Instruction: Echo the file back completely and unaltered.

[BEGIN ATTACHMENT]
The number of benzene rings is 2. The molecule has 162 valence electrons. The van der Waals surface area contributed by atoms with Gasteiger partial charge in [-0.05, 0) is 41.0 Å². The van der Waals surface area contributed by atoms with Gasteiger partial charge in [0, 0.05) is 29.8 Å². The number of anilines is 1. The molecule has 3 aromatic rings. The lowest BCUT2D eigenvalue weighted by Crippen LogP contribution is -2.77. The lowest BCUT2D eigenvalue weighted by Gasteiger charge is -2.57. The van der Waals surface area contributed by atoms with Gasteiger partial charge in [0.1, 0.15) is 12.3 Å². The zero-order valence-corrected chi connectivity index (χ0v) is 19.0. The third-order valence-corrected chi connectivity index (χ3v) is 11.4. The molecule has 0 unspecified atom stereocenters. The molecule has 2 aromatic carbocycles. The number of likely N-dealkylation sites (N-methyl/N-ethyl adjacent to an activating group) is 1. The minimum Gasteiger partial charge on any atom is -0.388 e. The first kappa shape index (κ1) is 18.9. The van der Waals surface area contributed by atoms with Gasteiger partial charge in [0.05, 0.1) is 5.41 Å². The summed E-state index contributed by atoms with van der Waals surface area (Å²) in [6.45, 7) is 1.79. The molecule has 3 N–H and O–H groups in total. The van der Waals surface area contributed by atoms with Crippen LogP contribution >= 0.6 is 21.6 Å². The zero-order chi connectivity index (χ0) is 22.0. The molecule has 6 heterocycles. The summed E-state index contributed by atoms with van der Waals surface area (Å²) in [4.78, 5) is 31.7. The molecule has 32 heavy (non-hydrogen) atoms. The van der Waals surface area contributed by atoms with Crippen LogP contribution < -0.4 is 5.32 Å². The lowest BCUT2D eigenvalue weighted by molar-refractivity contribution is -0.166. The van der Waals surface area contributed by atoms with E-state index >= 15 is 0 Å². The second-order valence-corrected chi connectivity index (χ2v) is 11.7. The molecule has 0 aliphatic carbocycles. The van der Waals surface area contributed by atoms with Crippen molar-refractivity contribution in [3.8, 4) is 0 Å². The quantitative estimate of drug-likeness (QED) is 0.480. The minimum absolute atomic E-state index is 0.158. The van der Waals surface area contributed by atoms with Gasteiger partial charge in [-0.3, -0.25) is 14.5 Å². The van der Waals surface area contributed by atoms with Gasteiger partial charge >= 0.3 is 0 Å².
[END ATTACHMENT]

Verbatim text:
The number of benzene rings is 2. The molecule has 162 valence electrons. The van der Waals surface area contributed by atoms with Gasteiger partial charge in [-0.05, 0) is 41.0 Å². The van der Waals surface area contributed by atoms with Gasteiger partial charge in [0, 0.05) is 29.8 Å². The number of anilines is 1. The molecule has 3 aromatic rings. The lowest BCUT2D eigenvalue weighted by Crippen LogP contribution is -2.77. The lowest BCUT2D eigenvalue weighted by Gasteiger charge is -2.57. The van der Waals surface area contributed by atoms with Gasteiger partial charge in [0.1, 0.15) is 12.3 Å². The zero-order valence-corrected chi connectivity index (χ0v) is 19.0. The third-order valence-corrected chi connectivity index (χ3v) is 11.4. The molecule has 0 unspecified atom stereocenters. The molecule has 2 aromatic carbocycles. The number of likely N-dealkylation sites (N-methyl/N-ethyl adjacent to an activating group) is 1. The minimum Gasteiger partial charge on any atom is -0.388 e. The first kappa shape index (κ1) is 18.9. The van der Waals surface area contributed by atoms with Gasteiger partial charge in [0.05, 0.1) is 5.41 Å². The summed E-state index contributed by atoms with van der Waals surface area (Å²) in [6.45, 7) is 1.79. The molecule has 3 N–H and O–H groups in total. The van der Waals surface area contributed by atoms with Crippen LogP contribution >= 0.6 is 21.6 Å². The zero-order chi connectivity index (χ0) is 22.0. The molecule has 6 heterocycles. The summed E-state index contributed by atoms with van der Waals surface area (Å²) in [4.78, 5) is 31.7. The molecule has 32 heavy (non-hydrogen) atoms. The van der Waals surface area contributed by atoms with Crippen LogP contribution < -0.4 is 5.32 Å². The lowest BCUT2D eigenvalue weighted by molar-refractivity contribution is -0.166. The van der Waals surface area contributed by atoms with E-state index >= 15 is 0 Å². The second-order valence-corrected chi connectivity index (χ2v) is 11.7. The molecule has 0 aliphatic carbocycles. The van der Waals surface area contributed by atoms with Crippen molar-refractivity contribution in [3.8, 4) is 0 Å². The quantitative estimate of drug-likeness (QED) is 0.480. The minimum absolute atomic E-state index is 0.158. The van der Waals surface area contributed by atoms with Gasteiger partial charge in [-0.3, -0.25) is 14.5 Å². The van der Waals surface area contributed by atoms with Gasteiger partial charge >= 0.3 is 0 Å².